AI Finance Awards 2018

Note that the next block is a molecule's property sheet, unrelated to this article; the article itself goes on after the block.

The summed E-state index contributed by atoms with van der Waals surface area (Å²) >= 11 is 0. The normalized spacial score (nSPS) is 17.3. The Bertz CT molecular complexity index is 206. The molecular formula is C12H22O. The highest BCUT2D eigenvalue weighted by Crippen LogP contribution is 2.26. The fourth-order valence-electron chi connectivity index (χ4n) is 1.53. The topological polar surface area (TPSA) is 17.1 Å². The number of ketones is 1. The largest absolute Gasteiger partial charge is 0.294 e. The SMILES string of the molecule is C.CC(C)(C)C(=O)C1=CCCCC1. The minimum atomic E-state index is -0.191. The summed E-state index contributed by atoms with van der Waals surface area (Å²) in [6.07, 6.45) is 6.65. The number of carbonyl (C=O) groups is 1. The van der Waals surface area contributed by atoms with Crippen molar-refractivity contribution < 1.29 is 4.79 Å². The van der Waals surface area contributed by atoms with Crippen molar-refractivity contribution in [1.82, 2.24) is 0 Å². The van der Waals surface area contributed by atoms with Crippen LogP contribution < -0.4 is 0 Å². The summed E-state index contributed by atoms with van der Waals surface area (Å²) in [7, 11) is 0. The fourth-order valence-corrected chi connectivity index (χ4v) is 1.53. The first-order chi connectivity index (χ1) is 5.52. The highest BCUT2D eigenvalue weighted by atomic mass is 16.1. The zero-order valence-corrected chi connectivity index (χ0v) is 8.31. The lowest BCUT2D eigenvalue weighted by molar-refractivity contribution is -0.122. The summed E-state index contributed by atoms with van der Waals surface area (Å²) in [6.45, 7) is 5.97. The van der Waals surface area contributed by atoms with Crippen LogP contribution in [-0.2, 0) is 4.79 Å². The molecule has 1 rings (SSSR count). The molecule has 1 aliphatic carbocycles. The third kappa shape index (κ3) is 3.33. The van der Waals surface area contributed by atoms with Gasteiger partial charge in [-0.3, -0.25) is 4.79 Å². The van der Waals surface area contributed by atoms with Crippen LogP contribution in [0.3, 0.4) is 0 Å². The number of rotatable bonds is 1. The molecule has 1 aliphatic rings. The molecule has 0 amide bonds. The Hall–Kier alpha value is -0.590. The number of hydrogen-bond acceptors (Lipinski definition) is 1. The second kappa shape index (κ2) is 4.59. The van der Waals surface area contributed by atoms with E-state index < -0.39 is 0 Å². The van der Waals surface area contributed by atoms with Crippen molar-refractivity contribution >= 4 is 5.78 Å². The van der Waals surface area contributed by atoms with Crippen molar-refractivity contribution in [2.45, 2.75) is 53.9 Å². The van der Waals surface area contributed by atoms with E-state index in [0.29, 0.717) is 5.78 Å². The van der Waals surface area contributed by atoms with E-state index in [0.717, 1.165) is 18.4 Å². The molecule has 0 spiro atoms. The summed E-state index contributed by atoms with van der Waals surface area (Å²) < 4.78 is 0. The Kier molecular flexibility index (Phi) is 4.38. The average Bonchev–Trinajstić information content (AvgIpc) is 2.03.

Acquisition International - 2018 International Finance Awards 17 Cryptocurrency Outlook in developing a comprehensive and balanced regulatory framework for cryptocurrency. If institutions become more confident that regulations can help them meet their fiduciary duties, even small allocations from reputable endowments, pensions, and corporations could unleash a new wave of investment in cryptocurrencies. 3. Bringing the Technology to Scale Bitcoin and other cryptocurrencies are still developing the capacity to function at a mass scale, which will require processing tens of thousands of transactions per second. But technology such as Plasma, built on Ethereum, and the Lightning Network, a second layer payment protocol compatible with Bitcoin, are being tested, which could enable cryptocurrencies to execute faster, cheaper payments and settlements than any other payment method. Though developing applications that bring cryptocurrencies such as Bitcoin and Ethereum to scale may not happen overnight, I think sooner or later; developers will get it right. Making cryptocurrency scalable would probably unleash an explosion of new applications. That would boost adoption by allowing consumers and businesses to more easily take advantage of cryptocurrency by seamlessly integrating it with debit and credit payment systems – again, to execute transactions, update mutual ledgers, execute contracts, and access records. Such financial activities would likely happen more quickly, cheaply, and efficiently than ever because there would be no banking intermediary needed to validate the transaction and take a cut of the fees. This could improve the cost and efficiency of commerce – between businesses, between businesses and consumers, between governments and consumers, between non-profits and consumers, and in every combination thereof. The seeds for this transformation of commerce have been planted, and like the internet before it, can innovate in ways we can’t fully anticipate. 4. Meeting Developing World Needs At its current technological stage, use of cryptocurrency adoption as a payment method could grow fastest in emerging markets, especially those without a secure, reliable banking infrastructure. Many consumers in such regions have a strong incentive to transact in cryptocurrency -- either because their country’s current banking payment system is inefficient and unreliable, and they lack a bank account altogether. Globally, 1.7 billion adults remain unbanked. Two-Thirds of them own a mobile phone that could help them use cryptocurrency to transact and access other blockchain-based financial services. Data underscores the receptiveness of Developing World consumers to cryptocurrency as a transaction medium. The Asia Pacific region has the highest proportion of global users of cryptocurrency as a transaction medium (38%), followed by Europe (27%), North America (17%), Latin America (14%), and Africa/The Middle East (4%), according to a University of Cambridge estimate. Although the study’s authors caution that their figures may underestimate North American’s proportion of global cryptocurrency usage, they cite additional data from LocalBitcoin, a P2P exchange platform, suggesting that cryptocurrency transaction volume is particularly growing in developing regions, especially in: • Asia (China, India, Malaysia, Thailand) • Latin America (Brazil, Chile, Colombia, Mexico, Venezuela), • Africa/The Middle East (Kenya, Saudi Arabia, Tanzania, Turkey) • Eastern Europe (Russia, Ukraine). As more applications launch in the developing world to facilitate the use of cryptocurrencies to buy and sell goods and services at lower cost and in expanded markets -- and more young people receptive to such new technologies come of age -- cryptocurrency adoption could well rise exponentially. Remember The Internet - Investment Bubbles and Bursts Will Identify The Winners High volatility is inherent in the investment value of this nascent technology, due to factors including technological setbacks and breakthroughs, the impact of pundits, the uneven pace of adoption, and regulatory uncertainty. Bitcoin, for example, generated a four-year annualized return as of January 31st, 2018 up 393.8%, a one-year 2017 performance up 1,318% -- and year-to-date, down 52.1%. Bitcoin has experienced even larger percentage drops in the past, before resuming an upward trajectory. I believe roughly thirty percent of Bitcoin investors over the past half year are speculators since the cryptocurrency has dropped on the negative news by as much as a third. In my view, Bitcoin and other cryptocurrencies will experience many more bubbles and bursts, in part, fuelled by speculators, who buy on greed and sell on fear. But as the dot-com era underscores, the bursting of an investment bubble may signal both a crash and the dawn of a new era. While irrational investments in internet technology in the 1990’s fuelled the dotcom bust, some well-run companies survived and led the next phase of the internet revolution. Similarly, despite periodic price crashes, I believe a small group of cryptocurrencies and other blockchain applications, including Bitcoin, will become integrated into our daily lives, both behind the scenes and in daily commerce. Overall, although “irrational exuberance” will continue to impact the price of cryptocurrencies, this disruptive technology represents the future not only of money but of how the world will do business.